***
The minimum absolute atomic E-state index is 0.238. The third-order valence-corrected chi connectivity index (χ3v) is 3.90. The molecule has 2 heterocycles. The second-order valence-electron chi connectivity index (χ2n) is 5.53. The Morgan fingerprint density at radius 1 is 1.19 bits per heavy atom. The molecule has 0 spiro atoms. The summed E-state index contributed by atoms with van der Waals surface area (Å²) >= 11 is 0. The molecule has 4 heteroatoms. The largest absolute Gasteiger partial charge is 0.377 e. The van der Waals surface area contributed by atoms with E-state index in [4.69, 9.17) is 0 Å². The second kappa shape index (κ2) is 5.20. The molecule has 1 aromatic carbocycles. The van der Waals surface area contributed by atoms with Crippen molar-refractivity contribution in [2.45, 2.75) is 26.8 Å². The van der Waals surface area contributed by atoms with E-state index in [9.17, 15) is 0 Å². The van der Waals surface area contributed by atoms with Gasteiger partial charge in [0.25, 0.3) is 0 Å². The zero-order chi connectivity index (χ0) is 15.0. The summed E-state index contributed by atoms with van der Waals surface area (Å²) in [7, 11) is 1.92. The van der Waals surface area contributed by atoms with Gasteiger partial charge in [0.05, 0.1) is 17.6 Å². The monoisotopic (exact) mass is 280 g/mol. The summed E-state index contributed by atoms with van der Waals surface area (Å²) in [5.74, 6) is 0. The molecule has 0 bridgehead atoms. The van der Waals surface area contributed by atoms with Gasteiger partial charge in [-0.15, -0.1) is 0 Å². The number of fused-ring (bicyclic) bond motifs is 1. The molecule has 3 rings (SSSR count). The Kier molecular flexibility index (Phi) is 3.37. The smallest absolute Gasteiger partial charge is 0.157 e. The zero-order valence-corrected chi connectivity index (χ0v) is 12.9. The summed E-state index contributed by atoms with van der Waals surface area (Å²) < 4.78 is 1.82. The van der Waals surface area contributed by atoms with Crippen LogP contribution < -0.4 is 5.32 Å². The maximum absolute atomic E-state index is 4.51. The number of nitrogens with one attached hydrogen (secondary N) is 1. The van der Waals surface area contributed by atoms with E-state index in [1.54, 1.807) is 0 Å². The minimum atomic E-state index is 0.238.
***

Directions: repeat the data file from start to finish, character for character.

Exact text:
The minimum absolute atomic E-state index is 0.238. The third-order valence-corrected chi connectivity index (χ3v) is 3.90. The molecule has 2 heterocycles. The second-order valence-electron chi connectivity index (χ2n) is 5.53. The Morgan fingerprint density at radius 1 is 1.19 bits per heavy atom. The molecule has 0 spiro atoms. The summed E-state index contributed by atoms with van der Waals surface area (Å²) >= 11 is 0. The molecule has 4 heteroatoms. The largest absolute Gasteiger partial charge is 0.377 e. The van der Waals surface area contributed by atoms with E-state index in [4.69, 9.17) is 0 Å². The second kappa shape index (κ2) is 5.20. The molecule has 1 aromatic carbocycles. The van der Waals surface area contributed by atoms with Crippen molar-refractivity contribution in [2.45, 2.75) is 26.8 Å². The van der Waals surface area contributed by atoms with E-state index in [9.17, 15) is 0 Å². The van der Waals surface area contributed by atoms with Gasteiger partial charge in [0.25, 0.3) is 0 Å². The zero-order chi connectivity index (χ0) is 15.0. The summed E-state index contributed by atoms with van der Waals surface area (Å²) in [7, 11) is 1.92. The van der Waals surface area contributed by atoms with Gasteiger partial charge in [0.05, 0.1) is 17.6 Å². The monoisotopic (exact) mass is 280 g/mol. The summed E-state index contributed by atoms with van der Waals surface area (Å²) in [5.74, 6) is 0. The molecule has 0 bridgehead atoms. The van der Waals surface area contributed by atoms with Gasteiger partial charge in [-0.15, -0.1) is 0 Å². The number of fused-ring (bicyclic) bond motifs is 1. The molecule has 3 rings (SSSR count). The Kier molecular flexibility index (Phi) is 3.37. The smallest absolute Gasteiger partial charge is 0.157 e. The zero-order valence-corrected chi connectivity index (χ0v) is 12.9. The summed E-state index contributed by atoms with van der Waals surface area (Å²) < 4.78 is 1.82. The van der Waals surface area contributed by atoms with Crippen LogP contribution < -0.4 is 5.32 Å². The maximum absolute atomic E-state index is 4.51. The number of nitrogens with one attached hydrogen (secondary N) is 1. The van der Waals surface area contributed by atoms with E-state index in [1.54, 1.807) is 0 Å². The minimum atomic E-state index is 0.238.